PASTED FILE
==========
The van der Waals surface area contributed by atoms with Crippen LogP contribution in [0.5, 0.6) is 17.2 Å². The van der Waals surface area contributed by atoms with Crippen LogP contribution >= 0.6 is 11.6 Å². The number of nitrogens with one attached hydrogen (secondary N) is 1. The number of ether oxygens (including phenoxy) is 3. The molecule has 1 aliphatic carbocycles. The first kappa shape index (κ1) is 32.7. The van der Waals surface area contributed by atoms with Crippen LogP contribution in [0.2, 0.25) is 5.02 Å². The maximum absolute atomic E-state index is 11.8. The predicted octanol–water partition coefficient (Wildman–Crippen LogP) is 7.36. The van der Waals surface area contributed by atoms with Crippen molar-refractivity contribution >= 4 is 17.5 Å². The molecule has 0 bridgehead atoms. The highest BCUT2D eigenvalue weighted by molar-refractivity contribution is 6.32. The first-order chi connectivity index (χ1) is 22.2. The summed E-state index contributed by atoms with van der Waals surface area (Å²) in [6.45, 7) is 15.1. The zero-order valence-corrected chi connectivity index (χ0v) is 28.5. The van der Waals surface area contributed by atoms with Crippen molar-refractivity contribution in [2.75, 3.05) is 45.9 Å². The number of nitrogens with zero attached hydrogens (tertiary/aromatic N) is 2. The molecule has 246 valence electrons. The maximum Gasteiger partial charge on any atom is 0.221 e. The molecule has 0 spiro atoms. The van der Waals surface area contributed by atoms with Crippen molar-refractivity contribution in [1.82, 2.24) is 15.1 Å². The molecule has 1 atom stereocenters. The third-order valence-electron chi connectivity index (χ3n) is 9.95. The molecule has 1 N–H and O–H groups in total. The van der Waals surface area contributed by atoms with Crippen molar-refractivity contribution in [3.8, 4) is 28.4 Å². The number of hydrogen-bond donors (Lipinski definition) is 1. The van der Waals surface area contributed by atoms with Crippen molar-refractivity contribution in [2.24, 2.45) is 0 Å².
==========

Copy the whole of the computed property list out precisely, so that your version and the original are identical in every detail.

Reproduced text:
The van der Waals surface area contributed by atoms with Crippen LogP contribution in [0.5, 0.6) is 17.2 Å². The van der Waals surface area contributed by atoms with Crippen LogP contribution >= 0.6 is 11.6 Å². The number of nitrogens with one attached hydrogen (secondary N) is 1. The number of ether oxygens (including phenoxy) is 3. The molecule has 1 aliphatic carbocycles. The first kappa shape index (κ1) is 32.7. The van der Waals surface area contributed by atoms with Crippen LogP contribution in [0.2, 0.25) is 5.02 Å². The maximum absolute atomic E-state index is 11.8. The predicted octanol–water partition coefficient (Wildman–Crippen LogP) is 7.36. The van der Waals surface area contributed by atoms with Crippen molar-refractivity contribution >= 4 is 17.5 Å². The molecule has 0 bridgehead atoms. The highest BCUT2D eigenvalue weighted by molar-refractivity contribution is 6.32. The first-order chi connectivity index (χ1) is 22.2. The summed E-state index contributed by atoms with van der Waals surface area (Å²) in [6.45, 7) is 15.1. The zero-order valence-corrected chi connectivity index (χ0v) is 28.5. The van der Waals surface area contributed by atoms with Crippen molar-refractivity contribution in [2.75, 3.05) is 45.9 Å². The number of nitrogens with zero attached hydrogens (tertiary/aromatic N) is 2. The molecule has 246 valence electrons. The maximum Gasteiger partial charge on any atom is 0.221 e. The molecule has 0 spiro atoms. The van der Waals surface area contributed by atoms with Crippen molar-refractivity contribution in [1.82, 2.24) is 15.1 Å². The molecule has 1 atom stereocenters. The third-order valence-electron chi connectivity index (χ3n) is 9.95. The molecule has 1 N–H and O–H groups in total. The van der Waals surface area contributed by atoms with Crippen molar-refractivity contribution in [3.8, 4) is 28.4 Å². The number of hydrogen-bond donors (Lipinski definition) is 1. The van der Waals surface area contributed by atoms with Crippen molar-refractivity contribution in [2.24, 2.45) is 0 Å².